• Slices (which largely depends on the formula you’re using, I’m talking about simple equalities or IN()s, with some AND() and OR() mixed in - no SELECT()s)
    • I would put at a 3

Again, it largely depends on the formulas you’re using.

  • What you really have to take into consideration is how many records is the select() running on?
    • This plays a huge role in how long it takes to run as well.

Welcome to the never-ending balancing act

50x50

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Hi all, just an update on this issue as I haven’t responded in some time.

I eventually got the API workflow to work correctly, adding a bulk number of rows from one table to another and updating the status.

The reason behind this upgrade was due to the poor sync speed/performance when applying the ‘Add rows to another table’ action.

We had approx. 50 syncs taking 30 minutes when the action was applied to the process. Roughly 30-35 seconds per sync I believe.

Now, with API its sadly not improved as we hoped with the app taking roughly 45 seconds per sync. I am trying to work on this still but an issue arose today and I was applying the same action.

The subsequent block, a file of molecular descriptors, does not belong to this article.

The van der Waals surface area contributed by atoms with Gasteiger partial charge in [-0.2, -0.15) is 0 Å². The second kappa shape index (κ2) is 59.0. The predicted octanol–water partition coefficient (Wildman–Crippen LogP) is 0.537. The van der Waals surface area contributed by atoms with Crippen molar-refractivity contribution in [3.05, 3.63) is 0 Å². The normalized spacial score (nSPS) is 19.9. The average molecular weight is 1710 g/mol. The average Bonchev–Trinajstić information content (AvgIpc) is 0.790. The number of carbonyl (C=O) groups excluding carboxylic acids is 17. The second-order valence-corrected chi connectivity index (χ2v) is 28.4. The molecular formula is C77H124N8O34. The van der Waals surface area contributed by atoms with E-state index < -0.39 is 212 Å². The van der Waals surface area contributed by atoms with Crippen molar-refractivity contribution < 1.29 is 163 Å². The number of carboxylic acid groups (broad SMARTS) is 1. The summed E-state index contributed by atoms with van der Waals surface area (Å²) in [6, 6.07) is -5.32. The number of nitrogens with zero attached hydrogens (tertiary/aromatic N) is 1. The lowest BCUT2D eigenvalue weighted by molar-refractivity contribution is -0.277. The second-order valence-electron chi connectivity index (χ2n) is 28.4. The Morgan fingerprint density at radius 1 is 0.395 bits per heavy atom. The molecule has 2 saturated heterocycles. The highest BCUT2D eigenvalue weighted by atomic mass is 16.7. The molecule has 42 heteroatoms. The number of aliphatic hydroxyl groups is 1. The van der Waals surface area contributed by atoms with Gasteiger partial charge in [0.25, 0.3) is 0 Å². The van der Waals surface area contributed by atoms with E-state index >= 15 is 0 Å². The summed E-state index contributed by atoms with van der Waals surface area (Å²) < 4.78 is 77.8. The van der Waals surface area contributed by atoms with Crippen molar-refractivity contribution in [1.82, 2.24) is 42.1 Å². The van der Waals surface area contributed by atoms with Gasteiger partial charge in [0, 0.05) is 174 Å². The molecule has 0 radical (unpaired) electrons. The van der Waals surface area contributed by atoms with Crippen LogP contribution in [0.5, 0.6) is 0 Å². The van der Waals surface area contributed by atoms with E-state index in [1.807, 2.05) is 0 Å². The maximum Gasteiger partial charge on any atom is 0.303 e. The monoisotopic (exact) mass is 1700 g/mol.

Using the Add rows to another table action, I was doing a very straight forward copy of 5 rows.

These 5 individual syncs took 1 full minute to process, which doesnt seem like much and is certainly an improvement compared to the previous action but the app will be processing much more than 5 rows, there was a recent example of up to 60 rows being copied.

By that standard it would take about 15 minutes of sycing.

I think the action works very well and is an extremely useful tool for our app but I can’t understand why it is taking so long, espeically when applied in the most basic circumstance.

Any further explanation or understanding of this would be appreciated

How long does just adding one row take? I’ve never had my add rows take more than a couple seconds each let alone 30+ seconds. Do you have lots of columns or complex initial value formulas? From the API it only seems like 13 or so columns which should take next to no time at all.

The Order details table has 61 columns.

The action itself seems straightforward to me as I’m just taking a copy of the data, there is no app formula applied, no complicated lookup or select functions included. See below screenshot of the action. The most elaborate part it the qty requested/qty ordered column values (it contains a subtraction formula).

The screenshot is split so you can see the data closer.


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For one record to be duplicated it is taking about 8 seconds according to the audit log?

The API on the other hand, is slightly more complex see below action.

Even with the complexities it still seems like a great deal of syncing? Especially if your saying you haven’t seen times like we have reported.